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The Action Off Flamborough Head
His main-deck guns were silenced, his hold was filling fast, and one of his own ships was firing into him. Still John Paul Jones refused to strike
August 1963 | Volume 14, Issue 5
At one time, Jones made a show of force oft Leith, spreading consternation in Edinburgh, but he was driven out of the Firth of Forth by a westerly gale. When it abated he was far out to sea, and he decided that alarm and preparation would have destroyed his chances of success. Sensibly enough, he decided to attempt off the English coast what he had failed to do in the Forth. By a fortunate chance he fell in with the Alliance , which had once more become separated, on September 23. Almost immediately thereafter, a large convoy was sighted coming southward, around Flamborough Head on the rocky Yorkshire coast south and east of Scarborough.
The merchantmen, carrying navy stores from the Baltic, were under escort from the Serapis (Captain Pearson), a newly built frigate rated at forty-four guns but carrying fifty, and the Countess of Scarborough (Captain Piercy). The latter was a hired sloop mounting twenty six-pounders—light guns, with few trained gunners.
The advantage of the wind was with the escorting ships. They at once stretched to the southward toward an enemy of whom they had probably had warning. Jones made the signal to form line of battle, but of this Landais took no notice. He stood toward the convoy, perhaps hoping to pass by the ships of war and make prizes while Jones fought for his life.
It was evening, and at about six o’clock the English tacked, crossing ahead of the Americans, keeping between them and the convoy. Flamborough Head itself was by now crowded with people whom the rumors of the day had drawn to the neighborhood. Even after the sun set, a harvest moon lit the scene for their benefit.
At half-past seven the first shots were exchanged between the Serapis and the Bonhomme Richard , while the Pallas was engaged with the Countess of Scarborough . The less important part of the battle was soon broken off, but was resumed later; then the Pallas , more powerfully armed, found herself well able to deal with her opponent, which she took prize after the Englishman had made a creditable resistance. Unfortunately for Jones, the Pallas spent the rest of the night securing her capture, and her captain made no attempt to go to the help of his commodore. The Alliance , a powerful ship which could have rendered Jones’ victory swift and overwhelming, gave up her pursuit of the convoy soon after dark, contenting herself with circling once or twice round the Pallas and the Countess of Scarborough , firing indiscriminately at both.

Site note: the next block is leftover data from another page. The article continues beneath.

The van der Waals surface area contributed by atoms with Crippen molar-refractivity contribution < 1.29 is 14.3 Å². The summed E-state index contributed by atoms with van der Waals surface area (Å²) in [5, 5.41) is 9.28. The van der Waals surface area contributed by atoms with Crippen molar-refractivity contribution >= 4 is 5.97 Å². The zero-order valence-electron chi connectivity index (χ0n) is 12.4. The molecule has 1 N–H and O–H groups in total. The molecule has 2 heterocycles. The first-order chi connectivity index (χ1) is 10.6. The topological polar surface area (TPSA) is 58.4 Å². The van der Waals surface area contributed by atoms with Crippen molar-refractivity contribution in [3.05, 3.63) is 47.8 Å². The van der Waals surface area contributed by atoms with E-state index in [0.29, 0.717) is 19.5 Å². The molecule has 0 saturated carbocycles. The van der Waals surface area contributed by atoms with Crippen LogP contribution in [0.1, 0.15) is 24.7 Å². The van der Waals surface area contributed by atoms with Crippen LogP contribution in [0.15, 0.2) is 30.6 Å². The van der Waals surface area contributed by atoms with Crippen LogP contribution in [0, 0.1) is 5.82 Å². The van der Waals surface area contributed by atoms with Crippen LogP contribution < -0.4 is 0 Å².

In the struggle between Jones and Pearson, the advantage should clearly have been with the Englishman. Not only was his ship new, his armament considerable (two decks of guns to Jones’ one), and his crew well trained, but the Serapis was a good sailer. Moreover, within a few minutes of opening fire, two of Jones’ guns burst, killing and wounding a number of men and damaging the deck above them. After an hour’s fighting, Jones knew that his only chance of success was to grapple his opponent. It should have been Pearson’s particular care to prevent this, for his advantage was in mobility and ordnance, not in point of numbers.
It is a matter of debate how Jones caught the Serapis , but the details themselves are clear. The Serapis’ jib boom caught in the starboard mizzen rigging of the Bonhomme Richard . Jones lashed it to the mizzenmast with his own hands. The Serapis’ starboard anchor then hooked her opponent’s quarter, and the ships swung together bow and stern, their starboard sides touching.
In close fighting there was little to choose between the opponents, but their distribution of strength became important. The lower-deck battery of the Scrapis with its i8-poundcrs smashed the Bonhomme Richard’s hull badly and reduced to silence her main-deck ordnance, but the gun crews, driven above, reinforced the fighting tops, swept the quarter-deck and forecastle of the Englishman with musketry and grenades, and forced her men below.
At this critical stage the Alliance , which, had she been even tolerably handled, could have raked the Serapis and settled the issue within a few minutes, repeated her earlier maneuver of circling the combatants, firing at both, and doing more harm—or so Jones said later—to friend than foe. Even so, her mere presence had a dispiriting effect on Pearson and his men.
The English captain was even more discomforted by a display of individual daring worthy of Jones himself. One of the Bonhomme Richard’s crew crawled out onto a mainyard, carrying a bucketful of hand grenades. One of these he succeeded in throwing down the main hatchway of the Serapis , where a number of cartridges had been placed so as to be handy for the guns. The grenade fell among these. The explosions spread the length of the ship, disabled many of the guns, and killed, wounded, or scorched their crews.